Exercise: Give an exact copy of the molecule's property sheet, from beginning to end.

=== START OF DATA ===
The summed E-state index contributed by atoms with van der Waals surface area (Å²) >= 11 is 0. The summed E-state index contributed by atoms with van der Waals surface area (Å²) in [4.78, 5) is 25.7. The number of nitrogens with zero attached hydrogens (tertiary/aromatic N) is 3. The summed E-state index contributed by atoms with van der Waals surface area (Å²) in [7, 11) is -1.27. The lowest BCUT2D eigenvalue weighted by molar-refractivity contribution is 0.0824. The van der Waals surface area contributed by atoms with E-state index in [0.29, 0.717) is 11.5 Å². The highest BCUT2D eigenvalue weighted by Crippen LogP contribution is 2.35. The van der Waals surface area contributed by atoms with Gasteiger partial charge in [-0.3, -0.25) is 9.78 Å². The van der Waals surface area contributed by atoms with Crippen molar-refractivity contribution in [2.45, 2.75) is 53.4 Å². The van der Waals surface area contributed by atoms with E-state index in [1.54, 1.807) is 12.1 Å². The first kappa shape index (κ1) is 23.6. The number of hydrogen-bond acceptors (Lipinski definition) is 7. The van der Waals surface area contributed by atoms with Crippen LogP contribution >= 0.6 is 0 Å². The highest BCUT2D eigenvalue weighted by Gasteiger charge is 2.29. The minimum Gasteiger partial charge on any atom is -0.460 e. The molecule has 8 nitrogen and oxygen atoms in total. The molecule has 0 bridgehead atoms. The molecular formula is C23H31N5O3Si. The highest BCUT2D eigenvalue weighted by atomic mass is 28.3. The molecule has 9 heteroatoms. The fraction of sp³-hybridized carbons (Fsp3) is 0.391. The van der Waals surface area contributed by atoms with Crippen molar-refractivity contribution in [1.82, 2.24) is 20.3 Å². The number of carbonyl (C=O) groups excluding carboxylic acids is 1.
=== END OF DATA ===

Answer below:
The summed E-state index contributed by atoms with van der Waals surface area (Å²) >= 11 is 0. The summed E-state index contributed by atoms with van der Waals surface area (Å²) in [4.78, 5) is 25.7. The number of nitrogens with zero attached hydrogens (tertiary/aromatic N) is 3. The summed E-state index contributed by atoms with van der Waals surface area (Å²) in [7, 11) is -1.27. The lowest BCUT2D eigenvalue weighted by molar-refractivity contribution is 0.0824. The van der Waals surface area contributed by atoms with E-state index in [0.29, 0.717) is 11.5 Å². The highest BCUT2D eigenvalue weighted by Crippen LogP contribution is 2.35. The van der Waals surface area contributed by atoms with Gasteiger partial charge in [-0.3, -0.25) is 9.78 Å². The van der Waals surface area contributed by atoms with Crippen molar-refractivity contribution in [2.45, 2.75) is 53.4 Å². The van der Waals surface area contributed by atoms with E-state index in [1.54, 1.807) is 12.1 Å². The first kappa shape index (κ1) is 23.6. The number of hydrogen-bond acceptors (Lipinski definition) is 7. The van der Waals surface area contributed by atoms with Crippen LogP contribution >= 0.6 is 0 Å². The highest BCUT2D eigenvalue weighted by Gasteiger charge is 2.29. The minimum Gasteiger partial charge on any atom is -0.460 e. The molecule has 8 nitrogen and oxygen atoms in total. The molecule has 0 bridgehead atoms. The molecular formula is C23H31N5O3Si. The highest BCUT2D eigenvalue weighted by atomic mass is 28.3. The molecule has 9 heteroatoms. The fraction of sp³-hybridized carbons (Fsp3) is 0.391. The van der Waals surface area contributed by atoms with Crippen molar-refractivity contribution in [1.82, 2.24) is 20.3 Å². The number of carbonyl (C=O) groups excluding carboxylic acids is 1.